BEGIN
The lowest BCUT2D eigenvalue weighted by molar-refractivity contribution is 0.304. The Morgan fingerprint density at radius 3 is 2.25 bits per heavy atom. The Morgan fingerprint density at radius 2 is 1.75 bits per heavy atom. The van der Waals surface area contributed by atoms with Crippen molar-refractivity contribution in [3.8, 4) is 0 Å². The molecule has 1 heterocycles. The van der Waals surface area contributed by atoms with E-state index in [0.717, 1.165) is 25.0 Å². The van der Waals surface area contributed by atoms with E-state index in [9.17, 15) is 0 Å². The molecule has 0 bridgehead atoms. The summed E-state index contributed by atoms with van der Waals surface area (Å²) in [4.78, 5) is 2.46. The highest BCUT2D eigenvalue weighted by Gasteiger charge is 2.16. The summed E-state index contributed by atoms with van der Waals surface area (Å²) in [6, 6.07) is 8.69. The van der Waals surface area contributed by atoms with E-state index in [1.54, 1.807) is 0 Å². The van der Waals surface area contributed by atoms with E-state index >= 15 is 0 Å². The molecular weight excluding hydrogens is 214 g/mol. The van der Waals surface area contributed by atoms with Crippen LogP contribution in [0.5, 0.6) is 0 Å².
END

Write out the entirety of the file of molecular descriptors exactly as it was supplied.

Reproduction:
The lowest BCUT2D eigenvalue weighted by molar-refractivity contribution is 0.304. The Morgan fingerprint density at radius 3 is 2.25 bits per heavy atom. The Morgan fingerprint density at radius 2 is 1.75 bits per heavy atom. The van der Waals surface area contributed by atoms with Crippen molar-refractivity contribution in [3.8, 4) is 0 Å². The molecule has 1 heterocycles. The van der Waals surface area contributed by atoms with E-state index in [0.717, 1.165) is 25.0 Å². The van der Waals surface area contributed by atoms with E-state index in [9.17, 15) is 0 Å². The molecule has 0 bridgehead atoms. The summed E-state index contributed by atoms with van der Waals surface area (Å²) in [4.78, 5) is 2.46. The highest BCUT2D eigenvalue weighted by Gasteiger charge is 2.16. The summed E-state index contributed by atoms with van der Waals surface area (Å²) in [6, 6.07) is 8.69. The van der Waals surface area contributed by atoms with E-state index in [1.54, 1.807) is 0 Å². The van der Waals surface area contributed by atoms with E-state index >= 15 is 0 Å². The molecular weight excluding hydrogens is 214 g/mol. The van der Waals surface area contributed by atoms with Crippen LogP contribution in [0.5, 0.6) is 0 Å².